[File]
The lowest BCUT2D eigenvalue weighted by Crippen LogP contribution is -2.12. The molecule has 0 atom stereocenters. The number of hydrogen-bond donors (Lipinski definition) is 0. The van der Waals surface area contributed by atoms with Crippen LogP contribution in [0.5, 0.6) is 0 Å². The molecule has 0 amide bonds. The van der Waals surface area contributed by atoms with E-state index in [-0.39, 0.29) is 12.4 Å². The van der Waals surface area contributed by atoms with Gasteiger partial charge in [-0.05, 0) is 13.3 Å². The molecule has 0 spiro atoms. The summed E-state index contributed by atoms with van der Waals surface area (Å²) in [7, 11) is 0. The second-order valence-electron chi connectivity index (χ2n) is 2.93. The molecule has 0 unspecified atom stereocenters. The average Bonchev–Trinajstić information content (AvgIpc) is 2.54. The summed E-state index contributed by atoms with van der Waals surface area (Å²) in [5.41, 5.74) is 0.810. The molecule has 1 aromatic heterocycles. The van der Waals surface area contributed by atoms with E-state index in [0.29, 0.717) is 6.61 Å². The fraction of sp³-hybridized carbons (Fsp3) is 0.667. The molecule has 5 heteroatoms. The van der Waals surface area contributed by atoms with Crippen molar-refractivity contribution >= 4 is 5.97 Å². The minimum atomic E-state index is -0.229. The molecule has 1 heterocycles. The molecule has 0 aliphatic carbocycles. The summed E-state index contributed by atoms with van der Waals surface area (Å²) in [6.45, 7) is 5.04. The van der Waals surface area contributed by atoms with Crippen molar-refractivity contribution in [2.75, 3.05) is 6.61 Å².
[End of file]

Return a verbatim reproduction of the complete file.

The lowest BCUT2D eigenvalue weighted by Crippen LogP contribution is -2.12. The molecule has 0 atom stereocenters. The number of hydrogen-bond donors (Lipinski definition) is 0. The van der Waals surface area contributed by atoms with Crippen LogP contribution in [0.5, 0.6) is 0 Å². The molecule has 0 amide bonds. The van der Waals surface area contributed by atoms with E-state index in [-0.39, 0.29) is 12.4 Å². The van der Waals surface area contributed by atoms with Gasteiger partial charge in [-0.05, 0) is 13.3 Å². The molecule has 0 spiro atoms. The summed E-state index contributed by atoms with van der Waals surface area (Å²) in [7, 11) is 0. The second-order valence-electron chi connectivity index (χ2n) is 2.93. The molecule has 0 unspecified atom stereocenters. The average Bonchev–Trinajstić information content (AvgIpc) is 2.54. The summed E-state index contributed by atoms with van der Waals surface area (Å²) in [5.41, 5.74) is 0.810. The molecule has 1 aromatic heterocycles. The van der Waals surface area contributed by atoms with E-state index in [0.29, 0.717) is 6.61 Å². The fraction of sp³-hybridized carbons (Fsp3) is 0.667. The molecule has 5 heteroatoms. The van der Waals surface area contributed by atoms with Crippen molar-refractivity contribution >= 4 is 5.97 Å². The minimum atomic E-state index is -0.229. The molecule has 1 heterocycles. The molecule has 0 aliphatic carbocycles. The summed E-state index contributed by atoms with van der Waals surface area (Å²) in [6.45, 7) is 5.04. The van der Waals surface area contributed by atoms with Crippen molar-refractivity contribution in [2.75, 3.05) is 6.61 Å².